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Natural Resources

The Mekong River Basin encompasses a vast range of geographic and climatic zones; as a result, it is endowed with diverse and abundant natural resources. Among the world’s river basins, only the Amazon possesses a greater diversity of plants and animals. On average, an astounding 15,000 m3 of water flows into the Mekong mainstream from the surrounding basin area every second – enough to meet the daily needs of 100,000 people. The water irrigates large tracts of forest and wetlands that produce building materials, medicines and food and serve as habitats for thousands of species.

The Basin contains many and varied wetlands that perform wide-ranging functions and sustain key social, economic and cultural values. Wetlands also play a vital role in supporting the livelihoods of local people, providing a productive environment for agriculture, aquaculture, capture fisheries, non-fish aquatic goods and tourism revenue. In addition, natural wetlands provide equally important indirect benefits, such as flood mitigation, water storage and wastewater treatment.

Mekong River Basin countries form a large section of the Indo-Burma biodiversity hotspot. A broad variety of ecosystems are present in the region, including mixed wet evergreen, dry evergreen, deciduous and montane forests, shrub lands and woodlands on karst limestone outcrops, and mangroves. Non-timber forest products provide an important source of income for rural people and supply markets with a vast array of plant and animal products, including foods, medicines, exudates and dyes.

Known mineral resources in the Basin include gold, copper, lead, zinc, phosphate, potash, oil and gas, coal and gemstone (principally corundum, including rubies and sapphires). The mineral potential of the Basin remains largely unexploited.

Wetlands

Extent of wetlands in the Lower Mekong Basin. Source: MRC, 2010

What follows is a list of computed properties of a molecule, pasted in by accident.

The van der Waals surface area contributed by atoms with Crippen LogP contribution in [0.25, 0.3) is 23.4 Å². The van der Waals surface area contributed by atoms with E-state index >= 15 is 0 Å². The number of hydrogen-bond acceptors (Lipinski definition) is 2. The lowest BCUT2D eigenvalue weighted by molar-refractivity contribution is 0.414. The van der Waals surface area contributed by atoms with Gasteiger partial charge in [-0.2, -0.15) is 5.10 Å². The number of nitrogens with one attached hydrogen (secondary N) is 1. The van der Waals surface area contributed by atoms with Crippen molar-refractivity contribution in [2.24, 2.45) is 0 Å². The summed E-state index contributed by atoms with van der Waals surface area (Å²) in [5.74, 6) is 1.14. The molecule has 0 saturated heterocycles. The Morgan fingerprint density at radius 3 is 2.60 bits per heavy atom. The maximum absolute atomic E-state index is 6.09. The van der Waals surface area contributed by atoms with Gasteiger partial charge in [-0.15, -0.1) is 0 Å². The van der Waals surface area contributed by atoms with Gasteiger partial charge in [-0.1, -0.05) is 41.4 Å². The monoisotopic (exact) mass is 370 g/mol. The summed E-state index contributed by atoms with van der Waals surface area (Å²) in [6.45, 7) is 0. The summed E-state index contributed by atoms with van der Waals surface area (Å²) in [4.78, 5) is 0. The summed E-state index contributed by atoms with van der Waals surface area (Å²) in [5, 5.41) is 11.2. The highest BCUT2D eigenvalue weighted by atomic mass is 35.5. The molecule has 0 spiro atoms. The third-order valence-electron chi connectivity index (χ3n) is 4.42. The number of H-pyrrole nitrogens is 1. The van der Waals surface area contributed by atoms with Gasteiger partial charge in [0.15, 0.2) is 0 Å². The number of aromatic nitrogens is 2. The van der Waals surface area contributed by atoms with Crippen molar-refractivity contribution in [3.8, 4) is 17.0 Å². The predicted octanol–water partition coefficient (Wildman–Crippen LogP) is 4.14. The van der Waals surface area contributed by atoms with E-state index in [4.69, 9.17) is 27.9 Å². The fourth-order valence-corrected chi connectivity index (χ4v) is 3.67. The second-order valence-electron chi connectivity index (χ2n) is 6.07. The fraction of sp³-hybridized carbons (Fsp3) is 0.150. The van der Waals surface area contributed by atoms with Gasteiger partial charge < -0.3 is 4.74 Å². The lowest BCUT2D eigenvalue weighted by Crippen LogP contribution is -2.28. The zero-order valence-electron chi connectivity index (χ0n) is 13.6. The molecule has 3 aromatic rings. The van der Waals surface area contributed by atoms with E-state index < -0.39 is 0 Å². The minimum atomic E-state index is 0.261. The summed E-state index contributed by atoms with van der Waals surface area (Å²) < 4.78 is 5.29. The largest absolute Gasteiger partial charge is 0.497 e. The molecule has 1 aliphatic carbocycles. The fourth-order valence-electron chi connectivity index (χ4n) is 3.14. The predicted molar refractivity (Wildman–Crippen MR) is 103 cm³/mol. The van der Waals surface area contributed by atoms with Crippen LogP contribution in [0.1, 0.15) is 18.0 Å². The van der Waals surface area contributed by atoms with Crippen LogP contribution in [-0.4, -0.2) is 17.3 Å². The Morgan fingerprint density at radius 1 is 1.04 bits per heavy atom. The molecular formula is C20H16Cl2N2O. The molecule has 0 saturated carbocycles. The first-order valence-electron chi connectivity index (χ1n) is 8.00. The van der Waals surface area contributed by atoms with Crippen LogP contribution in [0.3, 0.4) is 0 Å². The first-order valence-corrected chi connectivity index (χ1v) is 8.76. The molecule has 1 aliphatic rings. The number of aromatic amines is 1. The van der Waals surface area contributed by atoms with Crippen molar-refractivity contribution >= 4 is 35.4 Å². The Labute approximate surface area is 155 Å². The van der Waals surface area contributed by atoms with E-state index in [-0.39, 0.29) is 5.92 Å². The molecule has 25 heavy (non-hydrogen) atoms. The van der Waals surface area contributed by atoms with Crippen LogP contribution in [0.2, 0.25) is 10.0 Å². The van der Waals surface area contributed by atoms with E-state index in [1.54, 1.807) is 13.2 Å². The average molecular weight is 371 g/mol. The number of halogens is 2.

The Basin’s numerous and varied wetlands support essential social, economic and cultural values. The wetlands provide productive environments for rice cultivation, freshwater capture fisheries, other forms of agriculture and aquaculture and tourism.

Natural wetlands also provide equally important indirect benefits:

  • Wetlands absorb potentially disastrous floodwaters during the wet season
  • Mangroves in the delta’s coastal areas prevent erosion and trap nutrients that contribute to agricultural and fisheries productivity
  • Urban and peri-urban wetlands filter excessive nutrients and toxins from agricultural, industrial and municipal wastewater before it enters the Mekong mainstream.

Latest News

Renewed partnership with Murray-Darling Basin Authority will prepare Mekong for current and future challenges

Mekong basin-wide planning, environmental monitoring, flood and drought management, climate change adaption, and stakeholder engagement are some of the key areas to benefit from a renewed partnership between the Mekong River Commission (MRC) and Murray-Da

Joint efforts for the sustainable development of the Mekong River

The 7th MRC Regional Stakeholder Forum on Mekong Transboundary Integrated Water Resources Management

Cambodia, Thailand agree on priorities for their flood and drought joint project

Officials from National Mekong Committees and line agencies of Cambodia and Thailand agreed on key priorities for floods and drought mitigation measures for a joint project on Flood and Drought Management for Tonle Sap sub-basin (9C/9T) between Cambodia a